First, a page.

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Tuesday, December 1, 2020

42nd Highlanders Painting Guide for The French and Indian War, Part 2

Grenadiers, 42nd Highland Regiment
Let's finish painting these figures and also do some kilts!
The wood on the muskets was painted Vallejo Earth Brown (unless mentioned, all paints are Vallejo). The sporran (purse) was painted Leather Brown and the scabbards for the dirks were painted with GW's Skraven Brown. The tassels (?) on the sporran were painted Buff while the end of the scabbards for the dirks were painted Shiny Gold. To finish the muskets I used silver for the metal except for the trigger guard which is Shiny Gold and the musket straps are Flat White. The end of the pistol butt sticking out of the folds of the kilt were painted Earth Brown and Shiny Gold.

For the broadsword the basket hilt is Silver, the scabbard Flat Black and the metal at the end of the scabbard is Shiny Gold.

Let's paint a kilt. The trick, at least for me, is to remember that the kilt will be seen at gaming distance. Do not worry if a line isn't straight or the local historian mentions you missed one of the horizontal colors. While gaming it will look just fine. Since the 42nd had a darker kilt, I actually made the colors brighter than they should so the actual tartan could be seen. Hey, it's my army.
I started with wide horizontal lines with Flat Black and then did the vertical lines. You can see in the picture above that some of the lines are a little wavy or not the same width. Blame it on the folds of the cloth; that's what I do!

I then painted inside the Flat Black with Dark Blue. I did Dark Prussian Blue first but the blue color did not stand out at gaming distance so I went with the lighter Dark Blue.

Here is what the front looks like; not perfect but it will look good on the table.

There is historical controversy when the Grenadier company added a red stripe to their tartan. Was it after they changed their facings to blue after the Royal designation or before? I threw the dice and decided to add the red stripe. The color I used was Flat Red. I also did the stockings and all I do is make big red "X's".

I then carefully added another horizontal and vertical thin stripe with Flat Black. Thank goodness there are only 4 grenadiers in my unit.

Same process for the line company and command group but easier. No red stripe!

Here are the completed (almost) grenadier and line highlander.

I still need to paint the grenade on the back of the grenadier's bearskin mitre.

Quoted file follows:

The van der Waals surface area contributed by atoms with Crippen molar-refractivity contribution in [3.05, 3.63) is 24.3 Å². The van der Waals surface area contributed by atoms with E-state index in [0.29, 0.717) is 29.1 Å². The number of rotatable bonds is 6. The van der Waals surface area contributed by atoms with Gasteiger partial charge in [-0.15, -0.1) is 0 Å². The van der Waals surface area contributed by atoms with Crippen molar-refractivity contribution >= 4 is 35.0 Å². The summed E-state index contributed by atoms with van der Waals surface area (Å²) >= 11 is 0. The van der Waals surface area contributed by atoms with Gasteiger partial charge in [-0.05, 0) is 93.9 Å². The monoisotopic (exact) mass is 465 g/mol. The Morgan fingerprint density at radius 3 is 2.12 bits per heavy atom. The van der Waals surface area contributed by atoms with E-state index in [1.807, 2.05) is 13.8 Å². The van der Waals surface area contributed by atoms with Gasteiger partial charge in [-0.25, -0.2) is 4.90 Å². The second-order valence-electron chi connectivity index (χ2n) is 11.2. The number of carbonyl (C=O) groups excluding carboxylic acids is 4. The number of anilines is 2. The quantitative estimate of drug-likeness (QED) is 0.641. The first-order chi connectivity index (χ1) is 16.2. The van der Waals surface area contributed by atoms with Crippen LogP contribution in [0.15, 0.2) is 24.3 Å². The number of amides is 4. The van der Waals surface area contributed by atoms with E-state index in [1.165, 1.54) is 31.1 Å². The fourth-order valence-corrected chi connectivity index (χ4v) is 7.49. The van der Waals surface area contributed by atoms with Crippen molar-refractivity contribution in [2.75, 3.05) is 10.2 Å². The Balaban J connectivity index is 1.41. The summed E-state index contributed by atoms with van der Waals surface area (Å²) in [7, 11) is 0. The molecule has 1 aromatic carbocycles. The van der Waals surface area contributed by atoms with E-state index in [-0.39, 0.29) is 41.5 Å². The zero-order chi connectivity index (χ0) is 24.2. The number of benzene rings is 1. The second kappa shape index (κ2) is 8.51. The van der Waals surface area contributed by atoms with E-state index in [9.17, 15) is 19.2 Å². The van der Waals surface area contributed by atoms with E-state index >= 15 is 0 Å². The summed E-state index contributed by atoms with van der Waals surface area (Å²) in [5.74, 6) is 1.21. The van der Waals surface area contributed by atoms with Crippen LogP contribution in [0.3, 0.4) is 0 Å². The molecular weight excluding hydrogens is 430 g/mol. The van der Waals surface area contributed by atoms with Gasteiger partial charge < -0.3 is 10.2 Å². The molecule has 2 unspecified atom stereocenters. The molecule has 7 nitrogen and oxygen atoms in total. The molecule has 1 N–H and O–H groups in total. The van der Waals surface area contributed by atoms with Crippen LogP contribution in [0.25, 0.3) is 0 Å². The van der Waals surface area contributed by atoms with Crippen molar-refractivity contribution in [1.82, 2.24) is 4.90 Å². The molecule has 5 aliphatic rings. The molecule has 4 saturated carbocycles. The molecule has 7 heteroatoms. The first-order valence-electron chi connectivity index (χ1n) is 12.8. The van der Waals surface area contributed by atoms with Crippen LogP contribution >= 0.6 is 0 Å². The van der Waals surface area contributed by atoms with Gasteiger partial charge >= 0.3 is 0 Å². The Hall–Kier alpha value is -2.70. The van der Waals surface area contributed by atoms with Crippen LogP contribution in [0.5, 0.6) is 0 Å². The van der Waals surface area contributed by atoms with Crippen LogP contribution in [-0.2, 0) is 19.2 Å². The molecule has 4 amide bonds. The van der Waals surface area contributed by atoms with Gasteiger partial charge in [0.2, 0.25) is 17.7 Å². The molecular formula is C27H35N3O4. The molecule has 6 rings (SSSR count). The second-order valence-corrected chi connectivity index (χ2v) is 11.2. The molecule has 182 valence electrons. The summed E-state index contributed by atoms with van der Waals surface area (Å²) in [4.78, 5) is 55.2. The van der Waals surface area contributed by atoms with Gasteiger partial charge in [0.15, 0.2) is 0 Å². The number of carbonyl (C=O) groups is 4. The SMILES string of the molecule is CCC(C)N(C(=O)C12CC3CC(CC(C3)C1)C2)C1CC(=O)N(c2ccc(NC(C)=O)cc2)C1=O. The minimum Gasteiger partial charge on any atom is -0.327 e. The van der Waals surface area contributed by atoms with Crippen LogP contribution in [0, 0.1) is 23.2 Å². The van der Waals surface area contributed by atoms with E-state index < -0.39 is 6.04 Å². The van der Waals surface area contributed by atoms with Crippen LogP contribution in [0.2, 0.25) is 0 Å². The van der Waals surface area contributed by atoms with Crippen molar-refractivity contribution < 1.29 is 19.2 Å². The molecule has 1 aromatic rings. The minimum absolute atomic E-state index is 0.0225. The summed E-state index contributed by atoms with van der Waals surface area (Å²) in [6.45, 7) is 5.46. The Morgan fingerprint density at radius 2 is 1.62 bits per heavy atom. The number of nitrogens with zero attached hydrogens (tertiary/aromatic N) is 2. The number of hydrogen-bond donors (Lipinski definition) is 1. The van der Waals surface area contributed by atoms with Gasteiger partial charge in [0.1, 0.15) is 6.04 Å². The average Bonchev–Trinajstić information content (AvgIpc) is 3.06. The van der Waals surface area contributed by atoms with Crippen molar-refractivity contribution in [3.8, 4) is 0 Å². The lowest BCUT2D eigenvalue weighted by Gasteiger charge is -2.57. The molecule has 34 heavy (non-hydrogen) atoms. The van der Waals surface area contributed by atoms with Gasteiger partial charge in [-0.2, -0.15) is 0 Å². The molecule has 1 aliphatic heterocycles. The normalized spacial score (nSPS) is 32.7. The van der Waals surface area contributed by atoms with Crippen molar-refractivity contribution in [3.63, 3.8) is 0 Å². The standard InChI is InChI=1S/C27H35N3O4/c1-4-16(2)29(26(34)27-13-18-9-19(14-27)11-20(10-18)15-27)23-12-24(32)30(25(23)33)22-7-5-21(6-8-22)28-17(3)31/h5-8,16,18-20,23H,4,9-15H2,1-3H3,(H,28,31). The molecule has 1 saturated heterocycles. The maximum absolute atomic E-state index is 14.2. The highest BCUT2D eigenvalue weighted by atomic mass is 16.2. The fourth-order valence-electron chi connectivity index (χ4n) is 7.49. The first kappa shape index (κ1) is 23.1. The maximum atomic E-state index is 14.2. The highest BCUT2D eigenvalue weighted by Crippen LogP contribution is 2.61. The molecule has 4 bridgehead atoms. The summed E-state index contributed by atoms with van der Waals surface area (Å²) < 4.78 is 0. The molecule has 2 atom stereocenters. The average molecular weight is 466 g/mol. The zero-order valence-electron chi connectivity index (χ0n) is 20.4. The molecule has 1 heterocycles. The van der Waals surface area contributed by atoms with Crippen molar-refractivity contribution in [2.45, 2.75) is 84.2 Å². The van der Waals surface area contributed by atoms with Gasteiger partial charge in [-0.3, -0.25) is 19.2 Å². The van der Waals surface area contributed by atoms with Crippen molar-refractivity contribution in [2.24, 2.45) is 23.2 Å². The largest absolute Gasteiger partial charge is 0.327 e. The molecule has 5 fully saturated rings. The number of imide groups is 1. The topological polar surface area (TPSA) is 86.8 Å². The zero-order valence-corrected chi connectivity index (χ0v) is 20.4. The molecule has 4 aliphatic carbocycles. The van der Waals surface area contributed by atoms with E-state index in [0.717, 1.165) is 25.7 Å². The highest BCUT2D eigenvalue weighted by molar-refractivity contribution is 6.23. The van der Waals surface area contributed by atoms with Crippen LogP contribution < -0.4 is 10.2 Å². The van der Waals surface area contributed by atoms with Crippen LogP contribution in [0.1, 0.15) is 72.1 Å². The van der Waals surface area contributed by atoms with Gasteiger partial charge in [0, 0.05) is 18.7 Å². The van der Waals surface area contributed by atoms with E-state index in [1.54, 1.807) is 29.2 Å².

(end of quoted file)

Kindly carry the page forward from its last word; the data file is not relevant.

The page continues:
Here is how the piper turned out.
Since Warlord took the time to sculpt buckles on the shoes, I figured I would paint them - plus it adds a nice highlight. I painted the buckles Shiny Gold.

The flaming grenade painted with Flat White.

I use 25mm Litko wood stands and white glue to put the figures on the stands.

I let the stands dry over night. I then put some globs of glue around the base . . .

 . . . water it down and spread it around with an old brush . . . 

 . . . and then stick it the ole sand box. I use hobby railroad fine ballast for my ground cover - and it is a lot cheaper than other brands.

Once it is dry I shake off the excess sand.

Add some random globs and then water then down and spread them out gently with that old brush.

Once dry it makes a great seal for the sand.

I then water down some Americana Burnt Umber and spread over the base.

Who says you have to use expensive paint?

Once that is dry, add some smaller globs randomly on the base and water them down - but don't cover the whole base - unless you want to. I like the some of the sand to show. If you want your bases completely covered with static grass that's fine; just skip the adding the brown to the sand and that will save you some time.

To the static grass bowl and shake off that extra static grass.

I added a small shrub, and once dry, I spray paint a clear, flat covering over the figures.

Tah Dah! All done.

Gaming Distance!


  1. Replies
    1. I don't want to boast too much, but I do think it is one of my better units. I have to give credit also for the overall look of the unit to Flags of War for the superb flags.

  2. Great looking Highlanders, Neil. Nice tutorial on the tartan too. Starting with black for the cross hatching beneath the blue - leaving the thin black edging - is a great idea.

  3. Nice work Neil, I've also recently been battling with the tartans so appreciate your dedication.

    1. Paul,
      Thanks! Coming from you that's a great compliment.

  4. The problem with the government tartan (42nd and others) is that it is so dark in the originals, you should just really paint all the kilts a blue black. That's a nice effort.

    1. Thanks Doug! That's what almost happened the first time I did the 42nd for the Napoleonic Wars.